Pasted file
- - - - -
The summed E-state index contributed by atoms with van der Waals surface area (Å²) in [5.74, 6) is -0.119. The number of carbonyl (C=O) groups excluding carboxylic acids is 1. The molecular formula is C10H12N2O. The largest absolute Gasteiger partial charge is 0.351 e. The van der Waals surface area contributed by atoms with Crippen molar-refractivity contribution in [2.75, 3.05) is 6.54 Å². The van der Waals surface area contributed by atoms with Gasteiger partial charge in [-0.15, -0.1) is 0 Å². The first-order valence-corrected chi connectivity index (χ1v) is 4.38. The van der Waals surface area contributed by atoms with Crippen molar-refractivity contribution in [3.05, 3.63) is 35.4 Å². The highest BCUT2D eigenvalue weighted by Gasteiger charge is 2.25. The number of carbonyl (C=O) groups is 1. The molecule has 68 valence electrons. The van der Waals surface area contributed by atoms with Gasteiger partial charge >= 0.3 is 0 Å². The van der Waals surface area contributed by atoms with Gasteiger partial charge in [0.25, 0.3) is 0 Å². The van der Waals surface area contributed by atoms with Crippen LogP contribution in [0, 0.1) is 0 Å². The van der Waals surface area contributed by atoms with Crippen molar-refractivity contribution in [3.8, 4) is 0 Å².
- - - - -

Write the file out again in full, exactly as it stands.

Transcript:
The summed E-state index contributed by atoms with van der Waals surface area (Å²) in [5.74, 6) is -0.119. The number of carbonyl (C=O) groups excluding carboxylic acids is 1. The molecular formula is C10H12N2O. The largest absolute Gasteiger partial charge is 0.351 e. The van der Waals surface area contributed by atoms with Crippen molar-refractivity contribution in [2.75, 3.05) is 6.54 Å². The van der Waals surface area contributed by atoms with Gasteiger partial charge in [-0.15, -0.1) is 0 Å². The first-order valence-corrected chi connectivity index (χ1v) is 4.38. The van der Waals surface area contributed by atoms with Crippen molar-refractivity contribution in [3.05, 3.63) is 35.4 Å². The highest BCUT2D eigenvalue weighted by Gasteiger charge is 2.25. The number of carbonyl (C=O) groups is 1. The molecule has 68 valence electrons. The van der Waals surface area contributed by atoms with Gasteiger partial charge >= 0.3 is 0 Å². The van der Waals surface area contributed by atoms with Gasteiger partial charge in [0.25, 0.3) is 0 Å². The van der Waals surface area contributed by atoms with Crippen LogP contribution in [0, 0.1) is 0 Å². The van der Waals surface area contributed by atoms with Crippen molar-refractivity contribution in [3.8, 4) is 0 Å².